Western artist Jack Walker’s monumental Baylor Bear bronze sculpture showpiece placed in Waco
Nothing has changed, he still rides the range, earning a cowboy’s pay. His hands seldom idle, he saddles and bridles the horse he has sculpted in clay. There are fences to mend and cattle to tend, gullies are hiding the strays; And when the day is through, he’ll bronze it too. His life sculpted in clay.
NIKKI PIERCE – Sister of western sculptor Jack Walker
Even though it might have been a while back since he branded a calf or wrangled a horse, and even though his present occupation seems so far from his ranching roots, once a cowboy, always a cowboy. Bosque County resident Jack Walker has become the real deal when it comes to sculpture, just as he had been living the life of an authentic cowboy during his ranching days.
A man of many talents, Walker – for his cowboy essence – has been asked to recite a poem at the dedication ceremony of the John A. Lomax Amphitheater in Meridian on Sept. 19. The amphitheater’s name honors Bosque County’s recorder and thus preserver of cowboy ballads and earliest Mississippi Delta blues.
Like many Western artists, Walker’s art is a glimpse into of the daily life of the American Cowboy. In his case, the art depicts life and life depicts art. He lived the strenuous life of a cowboy and rancher for many years – riding through the biting wind in search of that group of rogue cows; blacksmithing his own horseshoes because there wasn’t a blacksmith within 85 miles; mending fence in the blazing heat of summer; breaking more bones than he can remember breaking horses and wrangling cattle.
And it shows in his work, in the authenticity, the detailing, the movement, the personality. Artists without that “boots on the ground” experience of the Western/cowboy lifestyle do not have the intimate knowledge of the subject matter that infuses into the art.
The most important function of Walker’s sculptures is to honor the West in his bronzes. Likewise in ancient Greece, the most important function of Greek sculpture and art was to honor the gods and goddesses.
Walker’s bronzes – big and small – breathe the West, define the lifestyle close to nature, representing the essence of his subjects whether animal or human. He likes to say he is “sculpting the West, one bronze at a time.”
Because of the surface texture, and often in a deep cognac patina, some of Walker’s bronzes look as if they are carved out of wood and then polished to shine as they do. He plays with colored patinas, giving a simple standing statuette vibrancy and interest. The perfectly detailed representational sculptures grip us, capturing our imagination as whole histories of cow hands or gold-rush miners flash through our minds.
An added aspect to sculpture versus a painting is the fact you can walk around a piece, view it from all sides, taking in different details as you do a 360. And every proportion, aspect and facet has to be perfect.
This quality of his work does not go unnoticed, and several organizations have commissioned pieces with the latest being a magnificent and masterful trio of bears. Baylor-grad and Texas First National Bank - Your Bank for Life President and Chief Executive Officer David Littlewood knew he wanted to honor Baylor’s spirit and tradition at their new bank building in downtown Waco on 8th Street. With the showpiece in place, the bank location will undoubtedly become a must-do photo destination for Baylor alumni when they come to town for a game or reunion.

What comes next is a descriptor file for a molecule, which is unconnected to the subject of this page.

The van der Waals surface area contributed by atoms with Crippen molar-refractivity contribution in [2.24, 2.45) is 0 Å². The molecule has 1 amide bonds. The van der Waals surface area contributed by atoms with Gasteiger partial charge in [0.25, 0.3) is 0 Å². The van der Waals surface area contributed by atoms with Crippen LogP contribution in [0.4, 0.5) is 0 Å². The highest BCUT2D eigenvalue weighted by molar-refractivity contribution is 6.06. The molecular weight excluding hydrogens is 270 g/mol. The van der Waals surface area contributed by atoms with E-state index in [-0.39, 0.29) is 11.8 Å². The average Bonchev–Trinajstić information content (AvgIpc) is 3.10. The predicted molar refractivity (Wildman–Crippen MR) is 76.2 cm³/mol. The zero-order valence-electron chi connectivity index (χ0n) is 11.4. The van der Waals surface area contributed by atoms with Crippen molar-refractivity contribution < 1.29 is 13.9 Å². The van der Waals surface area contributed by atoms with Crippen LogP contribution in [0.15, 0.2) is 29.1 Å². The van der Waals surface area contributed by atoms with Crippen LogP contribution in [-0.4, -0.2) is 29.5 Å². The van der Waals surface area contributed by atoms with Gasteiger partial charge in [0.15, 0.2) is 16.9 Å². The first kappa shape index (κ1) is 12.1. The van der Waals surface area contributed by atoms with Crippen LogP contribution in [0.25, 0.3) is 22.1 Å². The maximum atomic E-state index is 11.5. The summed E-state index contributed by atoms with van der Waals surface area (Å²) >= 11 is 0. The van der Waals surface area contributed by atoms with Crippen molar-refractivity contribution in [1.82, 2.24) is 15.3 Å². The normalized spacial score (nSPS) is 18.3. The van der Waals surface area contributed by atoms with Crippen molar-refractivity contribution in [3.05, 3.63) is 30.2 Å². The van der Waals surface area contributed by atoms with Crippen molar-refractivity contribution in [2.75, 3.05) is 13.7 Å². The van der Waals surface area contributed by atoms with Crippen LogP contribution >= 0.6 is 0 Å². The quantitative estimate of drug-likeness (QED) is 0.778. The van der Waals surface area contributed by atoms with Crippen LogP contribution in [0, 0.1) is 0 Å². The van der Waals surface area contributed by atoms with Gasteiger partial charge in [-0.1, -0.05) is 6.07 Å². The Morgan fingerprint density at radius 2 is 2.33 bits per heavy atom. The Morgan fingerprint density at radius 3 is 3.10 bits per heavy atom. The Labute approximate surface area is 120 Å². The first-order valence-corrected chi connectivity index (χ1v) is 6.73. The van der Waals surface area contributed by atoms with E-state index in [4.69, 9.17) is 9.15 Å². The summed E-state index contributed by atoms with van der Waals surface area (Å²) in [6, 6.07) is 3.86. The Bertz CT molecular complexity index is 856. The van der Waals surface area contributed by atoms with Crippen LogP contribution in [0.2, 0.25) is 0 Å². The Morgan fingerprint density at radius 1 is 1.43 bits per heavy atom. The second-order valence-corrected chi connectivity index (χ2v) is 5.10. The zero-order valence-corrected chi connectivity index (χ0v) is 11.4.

Littlewood had heard of Walker’s creative and artistic skills, and he came to visit Walker at his Bosque Emporium studio. He saw a scale model of a trio of bears, and that was that. It then fell on Walker to translate the table-top sculpture into a Papa Bear that stands over 8 ½ feet tall, tipping the scales at over 1,000 pounds. Baby Bear himself weighs in at around 300 pounds. The bear family was placed in July 2020, and now they await more boulders and landscaping to complete the scene. It turned out to be a bronze bear triumph, a majestic masterpiece for the Baylor mascot.
“I do love doing the big ones,” Walker said. Per figure, he used 800-1,000 pounds of clay, giving him quite the workout.
Growing up in New Mexico around cattle defined his future life. From the early age of four, it was always about the horses. He wanted a life in which horses featured heavily, so he became a cowboy.
“If you could have ducks with the use of a horse, I’d be a duck boy,” Walker said in his signature storytelling style, always with the “wait for it” punch line. “I got kicked out of every art class in High School. I couldn’t draw very well and I wasn’t particularly interested in art.”
So how did he end up being a sculptor? One thing for sure, he bloomed late.
Jack's life was redefined in 1999 when his friend, R.L. Curtin visited the ranch where Walker was working “me, a dog and 15 horses.” Curtin had just taken the first steps into sculpting and was on his way to an exhibit with a clay figure. Walker expressed he wished he could do that. On the way back from the exhibit, Curtin gave him a 10-pound block of sculpting clay.
“I can’t teach you how to do it,” Curtin said. “Only just keep turning it and looking at it.”
“And I started messing with it,” Walker said.
He asked old ranch hand Gayle Taylor to be his model. On a side note, Walker said the ranch hand had an intellectual’s vocabulary, saying “That’s a pretty ambitious project for a neophyte.”
And so, the first Jack Walker bust was created, on a melamine plate. Walker paints the conversation that followed with Fran:
“Who put ol’ Gayle’s head on a plate?” Fran asked on seeing the bust.
“I did that,” Walker replied.
“Why didn’t you tell me you could do this?” Fran asked.
“’Cos I didn’t know I could,” Walker said.
But the bust was good enough that Fran straight away saw the potential and wondered how to start marketing the work.
“I’m the broke down, old cowboy – don’t ask me,” Walker responsed.
Walker quickly discovered a talent and passion for sculpting life-like figures of cowboys, horses and cattle. And Fran convinced Walker to give up the physically demanding life of a cowboy and move to Scottsdale, Arizona to pursue an art career.